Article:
The share of agriculture and allied activities in GDP has declined from 40 per cent in 1973-74 to less than 14 per cent in 2013-14.
Through the past few decades, India has been transformed from a largely agriculturally-oriented economy to one in which the services sector accounts for an overwhelming share of gross domestic product (GDP).
While the share of agriculture and allied activities in GDP has declined from 40 per cent in 1973-74 to less than 14 per cent in 2013-14, that of the services sector has risen to about 60 per cent through the same period.
However, despite this paradigmatic shift, there hasn't been a commensurate change in the structure of the workforce. Unlike in other developing economies, where such transitions were accompanied by labour movements from agriculture towards manufacturing, the Indian agriculture segment continues to employ about half the total labour force.
The limited labour movement has largely been towards the construction sector.
An equally troubling aspect has been the rise in casual employment through the decades. Data indicate in rural areas, casual employment for males rose from 26.6 per cent in 1977-78 to 38 per cent in 2009-10.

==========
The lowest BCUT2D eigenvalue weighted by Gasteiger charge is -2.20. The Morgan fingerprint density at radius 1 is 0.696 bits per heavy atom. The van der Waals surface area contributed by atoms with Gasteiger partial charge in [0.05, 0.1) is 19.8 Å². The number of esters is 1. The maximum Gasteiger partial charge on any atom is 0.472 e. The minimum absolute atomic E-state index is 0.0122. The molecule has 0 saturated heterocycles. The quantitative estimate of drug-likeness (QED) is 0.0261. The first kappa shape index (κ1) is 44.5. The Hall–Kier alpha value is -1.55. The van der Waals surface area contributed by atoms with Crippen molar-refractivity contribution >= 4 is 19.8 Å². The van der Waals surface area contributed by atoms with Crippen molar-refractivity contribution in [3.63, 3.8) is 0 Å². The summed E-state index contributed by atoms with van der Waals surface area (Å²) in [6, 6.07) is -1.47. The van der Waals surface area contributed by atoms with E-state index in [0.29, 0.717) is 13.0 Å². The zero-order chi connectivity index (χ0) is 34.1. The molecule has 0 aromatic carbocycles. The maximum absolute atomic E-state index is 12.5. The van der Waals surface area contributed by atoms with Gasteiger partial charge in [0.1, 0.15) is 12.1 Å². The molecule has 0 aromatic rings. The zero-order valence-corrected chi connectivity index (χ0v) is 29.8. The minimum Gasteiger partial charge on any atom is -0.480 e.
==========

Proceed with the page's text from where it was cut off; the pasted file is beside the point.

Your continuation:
For urban males, casual employment has risen from 13 per cent in 1977-78 to 17 per cent in 2009-10.
Surprisingly, for urban females, data indicate the opposite trend - while regular employment has risen from 25 per cent in 1977-78 to 39 per cent in 2009-10, casual employment has fallen from 25.6 per cent in 1977-78 to 19.6 per cent in 2009-10.
Another intriguing aspect of female employment is their entry and exit in the workforce appears to be a response to economic stimuli. According to various studies, women tend to enter the labour force when there is a "perceived fall in the reservation income of households", commonly known as the income effect (Himanshu 2011).
As a result, "female workforce participation rates tend to rise in times of distress", which might explain the sharp rise in the participation rates in 2004-05.